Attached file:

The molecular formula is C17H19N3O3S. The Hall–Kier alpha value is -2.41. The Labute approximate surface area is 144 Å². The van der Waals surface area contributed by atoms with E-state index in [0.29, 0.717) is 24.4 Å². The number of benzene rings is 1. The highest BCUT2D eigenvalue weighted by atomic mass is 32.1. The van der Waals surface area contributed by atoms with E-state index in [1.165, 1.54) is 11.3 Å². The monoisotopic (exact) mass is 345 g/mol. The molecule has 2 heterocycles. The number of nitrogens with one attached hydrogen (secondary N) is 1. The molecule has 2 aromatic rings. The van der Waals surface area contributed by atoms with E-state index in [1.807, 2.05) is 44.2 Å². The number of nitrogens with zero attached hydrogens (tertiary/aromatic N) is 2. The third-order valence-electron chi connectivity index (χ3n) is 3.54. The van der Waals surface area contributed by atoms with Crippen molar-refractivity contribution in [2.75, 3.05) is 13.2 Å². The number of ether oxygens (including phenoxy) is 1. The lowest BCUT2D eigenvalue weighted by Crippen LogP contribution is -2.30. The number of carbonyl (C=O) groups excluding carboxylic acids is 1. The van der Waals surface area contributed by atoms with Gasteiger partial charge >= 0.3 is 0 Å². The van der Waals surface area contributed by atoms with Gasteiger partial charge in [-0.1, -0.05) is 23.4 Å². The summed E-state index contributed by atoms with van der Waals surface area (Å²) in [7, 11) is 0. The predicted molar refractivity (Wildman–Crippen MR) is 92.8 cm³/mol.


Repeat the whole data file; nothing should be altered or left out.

The molecular formula is C17H19N3O3S. The Hall–Kier alpha value is -2.41. The Labute approximate surface area is 144 Å². The van der Waals surface area contributed by atoms with E-state index in [0.29, 0.717) is 24.4 Å². The number of benzene rings is 1. The highest BCUT2D eigenvalue weighted by atomic mass is 32.1. The van der Waals surface area contributed by atoms with E-state index in [1.165, 1.54) is 11.3 Å². The monoisotopic (exact) mass is 345 g/mol. The molecule has 2 heterocycles. The number of nitrogens with one attached hydrogen (secondary N) is 1. The molecule has 2 aromatic rings. The van der Waals surface area contributed by atoms with E-state index in [1.807, 2.05) is 44.2 Å². The number of nitrogens with zero attached hydrogens (tertiary/aromatic N) is 2. The third-order valence-electron chi connectivity index (χ3n) is 3.54. The van der Waals surface area contributed by atoms with Crippen molar-refractivity contribution in [2.75, 3.05) is 13.2 Å². The number of ether oxygens (including phenoxy) is 1. The lowest BCUT2D eigenvalue weighted by Crippen LogP contribution is -2.30. The number of carbonyl (C=O) groups excluding carboxylic acids is 1. The van der Waals surface area contributed by atoms with Gasteiger partial charge >= 0.3 is 0 Å². The van der Waals surface area contributed by atoms with Gasteiger partial charge in [-0.1, -0.05) is 23.4 Å². The summed E-state index contributed by atoms with van der Waals surface area (Å²) in [7, 11) is 0. The predicted molar refractivity (Wildman–Crippen MR) is 92.8 cm³/mol.